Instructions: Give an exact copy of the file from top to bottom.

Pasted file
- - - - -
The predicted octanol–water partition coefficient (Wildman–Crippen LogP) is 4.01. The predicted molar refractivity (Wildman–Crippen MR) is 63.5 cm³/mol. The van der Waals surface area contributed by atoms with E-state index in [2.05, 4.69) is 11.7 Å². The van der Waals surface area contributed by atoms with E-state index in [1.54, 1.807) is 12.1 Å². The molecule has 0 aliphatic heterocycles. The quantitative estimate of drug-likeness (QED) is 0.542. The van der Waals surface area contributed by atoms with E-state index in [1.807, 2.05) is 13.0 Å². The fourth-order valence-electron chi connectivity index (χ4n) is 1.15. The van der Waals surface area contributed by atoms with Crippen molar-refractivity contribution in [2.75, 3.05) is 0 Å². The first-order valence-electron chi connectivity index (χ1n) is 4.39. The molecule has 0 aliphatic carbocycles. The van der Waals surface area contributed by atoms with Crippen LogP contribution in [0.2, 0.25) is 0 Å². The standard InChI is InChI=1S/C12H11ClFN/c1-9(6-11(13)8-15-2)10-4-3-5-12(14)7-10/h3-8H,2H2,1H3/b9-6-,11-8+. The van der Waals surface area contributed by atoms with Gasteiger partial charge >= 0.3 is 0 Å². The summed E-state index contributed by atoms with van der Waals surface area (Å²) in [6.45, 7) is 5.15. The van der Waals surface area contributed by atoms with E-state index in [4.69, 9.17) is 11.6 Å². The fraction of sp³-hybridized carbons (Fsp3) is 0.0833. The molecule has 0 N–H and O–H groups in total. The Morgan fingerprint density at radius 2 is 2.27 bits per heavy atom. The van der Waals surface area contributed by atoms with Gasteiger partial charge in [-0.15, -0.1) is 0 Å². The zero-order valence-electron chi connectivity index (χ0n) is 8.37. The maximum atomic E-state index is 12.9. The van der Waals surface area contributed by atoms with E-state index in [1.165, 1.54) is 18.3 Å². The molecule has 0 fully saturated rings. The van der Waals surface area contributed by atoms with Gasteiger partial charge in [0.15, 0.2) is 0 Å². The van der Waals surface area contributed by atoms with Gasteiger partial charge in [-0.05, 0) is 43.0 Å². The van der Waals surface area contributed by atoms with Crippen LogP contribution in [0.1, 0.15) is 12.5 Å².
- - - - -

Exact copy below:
The predicted octanol–water partition coefficient (Wildman–Crippen LogP) is 4.01. The predicted molar refractivity (Wildman–Crippen MR) is 63.5 cm³/mol. The van der Waals surface area contributed by atoms with E-state index in [2.05, 4.69) is 11.7 Å². The van der Waals surface area contributed by atoms with E-state index in [1.54, 1.807) is 12.1 Å². The molecule has 0 aliphatic heterocycles. The quantitative estimate of drug-likeness (QED) is 0.542. The van der Waals surface area contributed by atoms with E-state index in [1.807, 2.05) is 13.0 Å². The fourth-order valence-electron chi connectivity index (χ4n) is 1.15. The van der Waals surface area contributed by atoms with Crippen molar-refractivity contribution in [2.75, 3.05) is 0 Å². The first-order valence-electron chi connectivity index (χ1n) is 4.39. The molecule has 0 aliphatic carbocycles. The van der Waals surface area contributed by atoms with Crippen LogP contribution in [0.2, 0.25) is 0 Å². The standard InChI is InChI=1S/C12H11ClFN/c1-9(6-11(13)8-15-2)10-4-3-5-12(14)7-10/h3-8H,2H2,1H3/b9-6-,11-8+. The van der Waals surface area contributed by atoms with Gasteiger partial charge >= 0.3 is 0 Å². The summed E-state index contributed by atoms with van der Waals surface area (Å²) in [6.45, 7) is 5.15. The van der Waals surface area contributed by atoms with E-state index in [4.69, 9.17) is 11.6 Å². The fraction of sp³-hybridized carbons (Fsp3) is 0.0833. The molecule has 0 N–H and O–H groups in total. The Morgan fingerprint density at radius 2 is 2.27 bits per heavy atom. The van der Waals surface area contributed by atoms with Gasteiger partial charge in [-0.15, -0.1) is 0 Å². The zero-order valence-electron chi connectivity index (χ0n) is 8.37. The maximum atomic E-state index is 12.9. The van der Waals surface area contributed by atoms with E-state index in [1.165, 1.54) is 18.3 Å². The molecule has 0 fully saturated rings. The van der Waals surface area contributed by atoms with Gasteiger partial charge in [0.15, 0.2) is 0 Å². The van der Waals surface area contributed by atoms with Gasteiger partial charge in [-0.05, 0) is 43.0 Å². The van der Waals surface area contributed by atoms with Crippen LogP contribution in [0.1, 0.15) is 12.5 Å².